JOURNAL ARTICLE

CASRdb: calcium-sensing receptor locus-specific database for mutations causing familial (benign) hypocalciuric hypercalcemia, neonatal severe hyperparathyroidism, and autosomal dominant hypocalcemia

Svetlana Pidasheva, Lilia D'Souza-Li, Lucie Canaff, David E C Cole, Geoffrey N Hendy
Human Mutation 2004, 24 (2): 107-11
15241791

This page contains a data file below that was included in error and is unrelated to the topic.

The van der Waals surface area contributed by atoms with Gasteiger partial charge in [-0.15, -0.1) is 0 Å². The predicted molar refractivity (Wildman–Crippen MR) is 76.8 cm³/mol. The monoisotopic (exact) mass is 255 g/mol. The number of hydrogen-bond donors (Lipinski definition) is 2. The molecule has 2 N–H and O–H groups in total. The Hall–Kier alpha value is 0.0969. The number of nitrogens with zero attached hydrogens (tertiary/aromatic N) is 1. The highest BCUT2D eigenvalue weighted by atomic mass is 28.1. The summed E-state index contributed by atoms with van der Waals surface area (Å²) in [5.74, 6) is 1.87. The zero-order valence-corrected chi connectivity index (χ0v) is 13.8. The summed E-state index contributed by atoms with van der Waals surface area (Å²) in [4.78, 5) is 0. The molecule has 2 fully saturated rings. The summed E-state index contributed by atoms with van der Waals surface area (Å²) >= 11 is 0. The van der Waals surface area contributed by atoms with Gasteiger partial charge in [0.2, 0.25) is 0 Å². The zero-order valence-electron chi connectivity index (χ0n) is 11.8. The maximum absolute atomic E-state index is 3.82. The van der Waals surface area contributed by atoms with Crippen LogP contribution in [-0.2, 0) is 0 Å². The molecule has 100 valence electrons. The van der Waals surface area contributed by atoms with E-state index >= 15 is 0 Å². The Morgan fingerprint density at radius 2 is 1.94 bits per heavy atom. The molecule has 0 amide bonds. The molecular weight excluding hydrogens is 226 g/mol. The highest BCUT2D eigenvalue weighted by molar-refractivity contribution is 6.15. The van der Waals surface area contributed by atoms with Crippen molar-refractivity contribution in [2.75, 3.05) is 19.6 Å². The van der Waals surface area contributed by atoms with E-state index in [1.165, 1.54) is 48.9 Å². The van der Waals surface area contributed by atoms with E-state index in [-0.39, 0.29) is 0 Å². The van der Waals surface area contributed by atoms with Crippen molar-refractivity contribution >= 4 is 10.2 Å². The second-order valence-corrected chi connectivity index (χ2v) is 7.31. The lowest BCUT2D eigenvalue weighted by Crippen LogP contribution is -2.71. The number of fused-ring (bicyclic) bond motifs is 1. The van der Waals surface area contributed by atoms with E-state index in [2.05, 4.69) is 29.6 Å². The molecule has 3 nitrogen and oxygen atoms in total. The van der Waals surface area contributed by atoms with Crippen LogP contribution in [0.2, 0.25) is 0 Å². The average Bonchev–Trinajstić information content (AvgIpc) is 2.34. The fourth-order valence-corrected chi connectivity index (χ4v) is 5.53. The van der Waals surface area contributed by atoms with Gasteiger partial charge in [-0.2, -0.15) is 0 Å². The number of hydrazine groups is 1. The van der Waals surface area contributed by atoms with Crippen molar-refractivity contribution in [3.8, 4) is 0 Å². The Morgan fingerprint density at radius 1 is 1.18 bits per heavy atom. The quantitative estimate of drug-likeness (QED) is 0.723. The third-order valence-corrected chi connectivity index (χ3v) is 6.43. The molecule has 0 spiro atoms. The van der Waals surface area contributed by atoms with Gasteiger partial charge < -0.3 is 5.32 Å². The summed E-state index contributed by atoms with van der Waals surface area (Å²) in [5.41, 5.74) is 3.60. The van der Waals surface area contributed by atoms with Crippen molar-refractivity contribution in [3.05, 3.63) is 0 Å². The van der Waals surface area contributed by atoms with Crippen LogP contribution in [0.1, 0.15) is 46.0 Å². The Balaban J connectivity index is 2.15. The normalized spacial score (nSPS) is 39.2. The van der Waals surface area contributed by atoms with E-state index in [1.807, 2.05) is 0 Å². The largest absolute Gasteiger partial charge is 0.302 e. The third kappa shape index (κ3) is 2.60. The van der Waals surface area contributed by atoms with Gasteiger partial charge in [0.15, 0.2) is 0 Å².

Familial hypocalciuric hypercalcemia (FHH) is caused by heterozygous loss-of-function mutations in the calcium-sensing receptor (CASR), in which the lifelong hypercalcemia is generally asymptomatic. Homozygous loss-of-function CASR mutations manifest as neonatal severe hyperparathyroidism (NSHPT), a rare disorder characterized by extreme hypercalcemia and the bony changes of hyperparathyroidism, which occur in infancy. Activating mutations in the CASR gene have been identified in several families with autosomal dominant hypocalcemia (ADH), autosomal dominant hypoparathyroidism, or hypocalcemic hypercalciuria. Individuals with ADH may have mild hypocalcemia and relatively few symptoms. However, in some cases seizures can occur, especially in younger patients, and these often happen during febrile episodes due to intercurrent infection. Thus far, 112 naturally-occurring mutations in the human CASR gene have been reported, of which 80 are unique and 32 are recurrent. To better understand the mutations causing defects in the CASR gene and to define specific regions relevant for ligand-receptor interaction and other receptor functions, the data on mutations were collected and the information was centralized in the CASRdb (www.casrdb.mcgill.ca), which is easily and quickly accessible by search engines for retrieval of specific information. The information can be searched by mutation, genotype-phenotype, clinical data, in vitro analyses, and authors of publications describing the mutations. CASRdb is regularly updated for new mutations and it also provides a mutation submission form to ensure up-to-date information. The home page of this database provides links to different web pages that are relevant to the CASR, as well as disease clinical pages, sequence of the CASR gene exons, and position of mutations in the CASR. The CASRdb will help researchers to better understand and analyze the mutations, and aid in structure-function analyses.

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